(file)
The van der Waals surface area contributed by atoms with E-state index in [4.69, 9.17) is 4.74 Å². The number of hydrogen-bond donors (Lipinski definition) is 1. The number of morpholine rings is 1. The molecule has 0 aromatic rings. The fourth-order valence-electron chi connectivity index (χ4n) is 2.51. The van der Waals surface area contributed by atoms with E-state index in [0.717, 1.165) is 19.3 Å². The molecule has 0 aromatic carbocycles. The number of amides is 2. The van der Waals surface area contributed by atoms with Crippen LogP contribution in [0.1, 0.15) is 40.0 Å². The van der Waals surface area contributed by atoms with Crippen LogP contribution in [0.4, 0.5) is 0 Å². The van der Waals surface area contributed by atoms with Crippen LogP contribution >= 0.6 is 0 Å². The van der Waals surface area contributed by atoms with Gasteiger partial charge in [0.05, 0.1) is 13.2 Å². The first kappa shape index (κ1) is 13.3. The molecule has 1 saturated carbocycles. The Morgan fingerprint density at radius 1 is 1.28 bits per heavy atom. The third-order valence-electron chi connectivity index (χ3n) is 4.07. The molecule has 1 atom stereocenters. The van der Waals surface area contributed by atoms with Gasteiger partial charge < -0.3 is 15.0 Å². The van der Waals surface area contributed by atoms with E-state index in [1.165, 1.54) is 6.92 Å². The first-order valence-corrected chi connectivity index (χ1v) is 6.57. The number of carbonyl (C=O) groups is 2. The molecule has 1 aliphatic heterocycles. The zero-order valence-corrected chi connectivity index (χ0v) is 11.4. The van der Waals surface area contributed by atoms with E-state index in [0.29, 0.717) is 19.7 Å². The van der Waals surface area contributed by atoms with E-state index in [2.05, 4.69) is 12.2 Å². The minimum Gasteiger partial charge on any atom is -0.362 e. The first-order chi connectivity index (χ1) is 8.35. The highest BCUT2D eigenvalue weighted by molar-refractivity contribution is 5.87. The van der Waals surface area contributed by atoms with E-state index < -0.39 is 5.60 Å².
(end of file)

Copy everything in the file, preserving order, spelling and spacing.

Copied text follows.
The van der Waals surface area contributed by atoms with E-state index in [4.69, 9.17) is 4.74 Å². The number of hydrogen-bond donors (Lipinski definition) is 1. The number of morpholine rings is 1. The molecule has 0 aromatic rings. The fourth-order valence-electron chi connectivity index (χ4n) is 2.51. The van der Waals surface area contributed by atoms with E-state index in [0.717, 1.165) is 19.3 Å². The molecule has 0 aromatic carbocycles. The number of amides is 2. The van der Waals surface area contributed by atoms with Crippen LogP contribution in [0.1, 0.15) is 40.0 Å². The van der Waals surface area contributed by atoms with Crippen LogP contribution in [0.4, 0.5) is 0 Å². The van der Waals surface area contributed by atoms with Crippen LogP contribution >= 0.6 is 0 Å². The van der Waals surface area contributed by atoms with Gasteiger partial charge in [0.05, 0.1) is 13.2 Å². The first kappa shape index (κ1) is 13.3. The molecule has 1 saturated carbocycles. The Morgan fingerprint density at radius 1 is 1.28 bits per heavy atom. The third-order valence-electron chi connectivity index (χ3n) is 4.07. The molecule has 1 atom stereocenters. The van der Waals surface area contributed by atoms with Gasteiger partial charge < -0.3 is 15.0 Å². The van der Waals surface area contributed by atoms with E-state index in [1.165, 1.54) is 6.92 Å². The first-order valence-corrected chi connectivity index (χ1v) is 6.57. The number of carbonyl (C=O) groups is 2. The molecule has 1 aliphatic heterocycles. The zero-order valence-corrected chi connectivity index (χ0v) is 11.4. The van der Waals surface area contributed by atoms with E-state index in [0.29, 0.717) is 19.7 Å². The van der Waals surface area contributed by atoms with E-state index in [2.05, 4.69) is 12.2 Å². The minimum Gasteiger partial charge on any atom is -0.362 e. The first-order chi connectivity index (χ1) is 8.35. The highest BCUT2D eigenvalue weighted by molar-refractivity contribution is 5.87. The van der Waals surface area contributed by atoms with E-state index < -0.39 is 5.60 Å².